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Commuting to University


More students are deciding to live at home and commute to university due to a variety of reasons. This can be to save money, wanting to study a course local to you or just not wanting to move out!


There are many positives to living at home while studying such as:

  • Saving money on rent and bills.
  • Not feeling homesick. This is something that can affect students, especially in the first term.
  • Staying close to your friends and family.
  • You can focus more on your studies.
  • And most importantly, sleeping in your own bed!

But it can come with drawbacks such as:

  • Commuting to uni can take up a lot of time, compared to just walking to your halls on campus.
  • You won’t have as much independence as you would like. Lots of students want that bit of freedom that comes with university, which you won’t get as much if you’re living at home.
  • You might not have as much of a social life compared to your friends on campus, but this can easily be resolved by joining societies and putting yourself out there!


How to make friends when you don’t live at uni

  • As mentioned, societies are a great way to meet people with similar interests.
  • Making friends with people on your course is a good idea as you can connect and talk about your lectures and seminars.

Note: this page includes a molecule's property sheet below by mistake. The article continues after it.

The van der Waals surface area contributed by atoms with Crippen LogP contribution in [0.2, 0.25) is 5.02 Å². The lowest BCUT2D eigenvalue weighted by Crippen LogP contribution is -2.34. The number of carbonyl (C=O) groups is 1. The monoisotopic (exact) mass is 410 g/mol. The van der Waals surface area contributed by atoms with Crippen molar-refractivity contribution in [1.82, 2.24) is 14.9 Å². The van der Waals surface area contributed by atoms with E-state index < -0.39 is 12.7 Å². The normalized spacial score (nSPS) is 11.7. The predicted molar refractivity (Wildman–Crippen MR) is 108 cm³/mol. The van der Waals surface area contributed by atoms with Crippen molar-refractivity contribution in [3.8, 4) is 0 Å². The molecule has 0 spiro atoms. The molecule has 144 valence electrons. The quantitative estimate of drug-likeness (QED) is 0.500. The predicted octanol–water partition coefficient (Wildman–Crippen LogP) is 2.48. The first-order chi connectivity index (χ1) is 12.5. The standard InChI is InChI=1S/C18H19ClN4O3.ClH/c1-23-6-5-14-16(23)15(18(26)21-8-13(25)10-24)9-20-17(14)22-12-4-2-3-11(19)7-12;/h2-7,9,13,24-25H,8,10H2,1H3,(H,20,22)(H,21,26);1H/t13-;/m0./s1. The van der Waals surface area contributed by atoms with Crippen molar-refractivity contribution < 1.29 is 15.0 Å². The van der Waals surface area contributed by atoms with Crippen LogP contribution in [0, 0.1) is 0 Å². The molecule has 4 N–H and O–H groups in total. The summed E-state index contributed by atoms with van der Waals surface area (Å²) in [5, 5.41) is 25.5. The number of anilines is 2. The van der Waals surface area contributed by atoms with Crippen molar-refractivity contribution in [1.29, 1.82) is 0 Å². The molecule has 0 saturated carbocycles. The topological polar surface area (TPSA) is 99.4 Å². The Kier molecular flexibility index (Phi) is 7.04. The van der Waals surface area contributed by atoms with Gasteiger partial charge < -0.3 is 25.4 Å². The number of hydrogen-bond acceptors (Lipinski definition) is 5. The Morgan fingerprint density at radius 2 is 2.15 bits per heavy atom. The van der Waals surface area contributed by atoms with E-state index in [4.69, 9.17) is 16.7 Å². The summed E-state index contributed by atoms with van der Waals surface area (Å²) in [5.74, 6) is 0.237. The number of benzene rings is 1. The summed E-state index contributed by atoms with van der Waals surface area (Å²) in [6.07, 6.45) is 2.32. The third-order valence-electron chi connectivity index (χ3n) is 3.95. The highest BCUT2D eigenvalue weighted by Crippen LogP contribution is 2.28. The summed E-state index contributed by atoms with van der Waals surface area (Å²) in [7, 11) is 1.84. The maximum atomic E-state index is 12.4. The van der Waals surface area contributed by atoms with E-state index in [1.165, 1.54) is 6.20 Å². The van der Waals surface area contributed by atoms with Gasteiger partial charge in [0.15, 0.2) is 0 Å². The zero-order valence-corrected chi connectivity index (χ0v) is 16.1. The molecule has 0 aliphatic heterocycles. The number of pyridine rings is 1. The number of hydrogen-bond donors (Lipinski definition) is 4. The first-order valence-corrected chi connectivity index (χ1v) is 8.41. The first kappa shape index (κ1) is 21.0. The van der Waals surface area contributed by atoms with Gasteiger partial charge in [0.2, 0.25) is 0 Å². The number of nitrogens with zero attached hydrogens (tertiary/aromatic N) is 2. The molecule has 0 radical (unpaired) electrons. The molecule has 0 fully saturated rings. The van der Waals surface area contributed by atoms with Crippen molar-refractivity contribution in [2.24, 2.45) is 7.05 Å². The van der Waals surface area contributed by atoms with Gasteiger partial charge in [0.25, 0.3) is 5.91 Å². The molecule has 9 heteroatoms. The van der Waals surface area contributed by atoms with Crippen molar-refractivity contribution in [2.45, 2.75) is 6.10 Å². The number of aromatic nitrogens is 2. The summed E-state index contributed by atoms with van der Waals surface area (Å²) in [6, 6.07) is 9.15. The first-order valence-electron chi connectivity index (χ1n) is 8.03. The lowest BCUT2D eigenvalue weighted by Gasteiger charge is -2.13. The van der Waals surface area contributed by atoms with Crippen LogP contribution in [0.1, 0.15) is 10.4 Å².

• Social media is another way to make friends. Lots of courses create groups on various social platforms before the course starts and you can also follow different university accounts.
  • Freshers week is also a good way, everyone will be in the same boat of not knowing anyone and you can use this to make friends outside of your course.


Top Tips!

  • Make the most of the facilities on campus, it can be easy to just go to uni and come back home, but remember, you’re paying for these resources! The services on campus and the staff are great, so definitely use them as much as possible.
  • Join societies to not miss out on any fun, societies are a great way of meeting people and having activities outside your lectures.
  • Do all your uni work while you’re on campus. It can be good to separate your uni life and home life and there might be more distractions at home compared to at uni.
  • Connect with other students who commute, if you become friends, you can always commute together, if both of you drive, you could lift share.


If it’s right for you, commuting can be great, think about the pros and cons for you before starting uni and if you decide commuting is not for you while you’re at uni, you can always see if there is accommodation on campus available or move in with friends in your second year.


Questions to ask yourself when deciding about where to live while at university.

  • How much money (if any) would you save if you commuted to university, factoring in travel and food costs?
  • How far would you have to travel each day and how long would it take?
  • Would your commute be reliable?
  • Could you use your commuting time to study or would it be dead time?
  • Would you be worried about missing out on social events/opportunities to make more friends?
  • Would you be comfortable with studying at university if you had to hang around for several hours between lectures?
  • Would you prefer to keep your home comforts or have more independence?

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Date published

12 Jan 2024

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